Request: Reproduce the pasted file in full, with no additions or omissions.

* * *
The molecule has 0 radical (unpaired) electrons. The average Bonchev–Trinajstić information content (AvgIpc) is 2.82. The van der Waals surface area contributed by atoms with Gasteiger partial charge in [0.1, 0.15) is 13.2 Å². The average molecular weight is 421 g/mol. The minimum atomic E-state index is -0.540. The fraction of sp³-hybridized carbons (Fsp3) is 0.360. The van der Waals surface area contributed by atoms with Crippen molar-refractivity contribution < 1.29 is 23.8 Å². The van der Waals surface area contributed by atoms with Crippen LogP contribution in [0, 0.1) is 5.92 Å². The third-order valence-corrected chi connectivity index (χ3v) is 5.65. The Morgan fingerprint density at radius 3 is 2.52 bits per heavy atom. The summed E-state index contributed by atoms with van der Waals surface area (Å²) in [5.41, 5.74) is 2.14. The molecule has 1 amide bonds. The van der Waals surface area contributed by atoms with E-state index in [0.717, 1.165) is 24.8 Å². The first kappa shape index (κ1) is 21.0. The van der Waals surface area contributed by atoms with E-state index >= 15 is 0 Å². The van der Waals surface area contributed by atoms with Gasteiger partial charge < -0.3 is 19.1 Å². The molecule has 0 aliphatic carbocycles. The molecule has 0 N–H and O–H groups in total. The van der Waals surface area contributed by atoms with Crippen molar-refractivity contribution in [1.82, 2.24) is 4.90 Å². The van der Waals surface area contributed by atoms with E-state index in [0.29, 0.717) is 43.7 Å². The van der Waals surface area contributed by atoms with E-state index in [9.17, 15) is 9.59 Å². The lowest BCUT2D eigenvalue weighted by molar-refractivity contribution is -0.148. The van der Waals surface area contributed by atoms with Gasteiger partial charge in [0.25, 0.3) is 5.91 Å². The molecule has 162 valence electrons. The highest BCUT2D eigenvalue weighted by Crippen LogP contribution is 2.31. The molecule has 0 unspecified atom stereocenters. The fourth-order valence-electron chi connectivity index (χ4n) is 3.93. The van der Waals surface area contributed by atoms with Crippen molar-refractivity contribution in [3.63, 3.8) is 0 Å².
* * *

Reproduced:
The molecule has 0 radical (unpaired) electrons. The average Bonchev–Trinajstić information content (AvgIpc) is 2.82. The van der Waals surface area contributed by atoms with Gasteiger partial charge in [0.1, 0.15) is 13.2 Å². The average molecular weight is 421 g/mol. The minimum atomic E-state index is -0.540. The fraction of sp³-hybridized carbons (Fsp3) is 0.360. The van der Waals surface area contributed by atoms with Crippen molar-refractivity contribution < 1.29 is 23.8 Å². The van der Waals surface area contributed by atoms with Crippen LogP contribution in [0, 0.1) is 5.92 Å². The third-order valence-corrected chi connectivity index (χ3v) is 5.65. The Morgan fingerprint density at radius 3 is 2.52 bits per heavy atom. The summed E-state index contributed by atoms with van der Waals surface area (Å²) in [5.41, 5.74) is 2.14. The molecule has 1 amide bonds. The van der Waals surface area contributed by atoms with E-state index in [0.717, 1.165) is 24.8 Å². The first kappa shape index (κ1) is 21.0. The van der Waals surface area contributed by atoms with E-state index >= 15 is 0 Å². The van der Waals surface area contributed by atoms with Gasteiger partial charge < -0.3 is 19.1 Å². The molecule has 0 aliphatic carbocycles. The molecule has 0 N–H and O–H groups in total. The van der Waals surface area contributed by atoms with Crippen molar-refractivity contribution in [1.82, 2.24) is 4.90 Å². The van der Waals surface area contributed by atoms with E-state index in [0.29, 0.717) is 43.7 Å². The van der Waals surface area contributed by atoms with E-state index in [9.17, 15) is 9.59 Å². The lowest BCUT2D eigenvalue weighted by molar-refractivity contribution is -0.148. The van der Waals surface area contributed by atoms with Gasteiger partial charge in [0.25, 0.3) is 5.91 Å². The molecule has 162 valence electrons. The highest BCUT2D eigenvalue weighted by Crippen LogP contribution is 2.31. The molecule has 0 unspecified atom stereocenters. The fourth-order valence-electron chi connectivity index (χ4n) is 3.93. The van der Waals surface area contributed by atoms with Crippen molar-refractivity contribution in [3.63, 3.8) is 0 Å².